Socrates likens himself to a “gadfly attached to the state.” What does he mean by this? Is this a good or bad thing? What would a similar character playing a similar role look like in our age?
In Plato's 'Apology' Socrates tells the court :
... If you say to me, 'Socrates, this time we will not follow Anytus but will let you go on condition that you no longer spend your time on this inquiry and stop philosophizing; if you are caught doing this again, you shall die'- if you were to acquit me on this condition, I would reply: 'Men of Athens, I honour and love you, but I shall obey the god rather than you and as long as I breathe and have the capacity I shall never cease philosophizing.. (29 c 6-d ).
The background is that Socrates is not that Socrates upholds a general right of freedom of conscience (as we might express it). He cites two instances in which he has disobeyed the state but not exactly its laws : (1) when he spoke out the wholesale trial of the generals of Arhinousai (32b) and (2) when he would not arrest Leon of Salamis (32c-d).
These cases deserve mention but they are not the heart of the matter. For that we need to track our way to the Delphic Oracle. Socrates takes the answer given by the oracle of Delphi to Chairephon's question as knowledge that the god has chosen him to educate the citizens of Athens out of their ignorance (23 b). He could not give up the practice of philosophy - his method of education - without defying the god (30a 6-7).
There is nothing like a modern appeal to conscience here. No adherence to personal moral judgement is involved, as in the case of Conscientious Objectors in the two World Wars. Socrates believes that his mission to educate and chase out ignorance is the choice of the god.
But what is Socrates' famous 'divine and mysterious something' (31 c 8), sometimes called his 'inner voice' ? Is this not conscience ? Not at all. It is 'the sign of the god' (40 b i)). It is a unique 'voice' communicated to Socrates by the god. It has no internal source or origin.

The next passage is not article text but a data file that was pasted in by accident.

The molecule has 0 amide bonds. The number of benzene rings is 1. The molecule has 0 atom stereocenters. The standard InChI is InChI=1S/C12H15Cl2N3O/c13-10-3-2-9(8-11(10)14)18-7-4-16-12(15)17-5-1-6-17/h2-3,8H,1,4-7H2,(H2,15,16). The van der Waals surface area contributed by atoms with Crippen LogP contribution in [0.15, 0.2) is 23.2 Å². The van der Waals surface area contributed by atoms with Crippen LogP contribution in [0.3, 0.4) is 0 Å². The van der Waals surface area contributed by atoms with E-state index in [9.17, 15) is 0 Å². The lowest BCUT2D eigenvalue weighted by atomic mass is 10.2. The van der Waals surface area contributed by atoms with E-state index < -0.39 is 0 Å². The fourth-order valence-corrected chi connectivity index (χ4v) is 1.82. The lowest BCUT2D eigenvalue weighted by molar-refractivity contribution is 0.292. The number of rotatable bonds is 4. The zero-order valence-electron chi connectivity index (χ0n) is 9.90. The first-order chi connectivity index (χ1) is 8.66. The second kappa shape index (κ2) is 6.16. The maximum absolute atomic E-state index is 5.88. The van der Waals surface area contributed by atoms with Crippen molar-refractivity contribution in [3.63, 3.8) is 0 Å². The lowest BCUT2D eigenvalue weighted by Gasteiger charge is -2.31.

'Unique' matters vitally. Nobody else has Socrates' divine mission. He is on his own, the one and only gadfly appointed by the god (30e). Under the sacredness of his mission he will annoy, criticise, resist and refuse the state if it crosses the path of his divine mission.
It is only in pursuit of his divine mission, and any ban of his practising philosophy, that Socrates will defy the state and perform his gadfly role. Beyond that role he shows considerable - indeed, self-sacrificing - respect for the state and the law. In the 'Crito' Socrates argues that it would be wrong for his to try to escape from prison and evade the penalty of the law.
He gives three reasons. (1) The organised life of the state or polis would be undermined if citizens decided at will to defy the laws and the courts (50b); (2) the laws have protected Socrates and here is pay-back time. He rpresents himself as like a child under the discipline of adults (50c - 51c); and (3) Socrates accepts the penalty if he has not been able to persuade the state and its courts of their errors (51e - 52a).
There is no inconsisency between the 'Apology' (the trial) and the 'Crito' (Socrates' time in prison prior to execution). Even in prison Socrates continues with his educational mission, engaging in philosophical argument. The state has not blocked this sacred duty.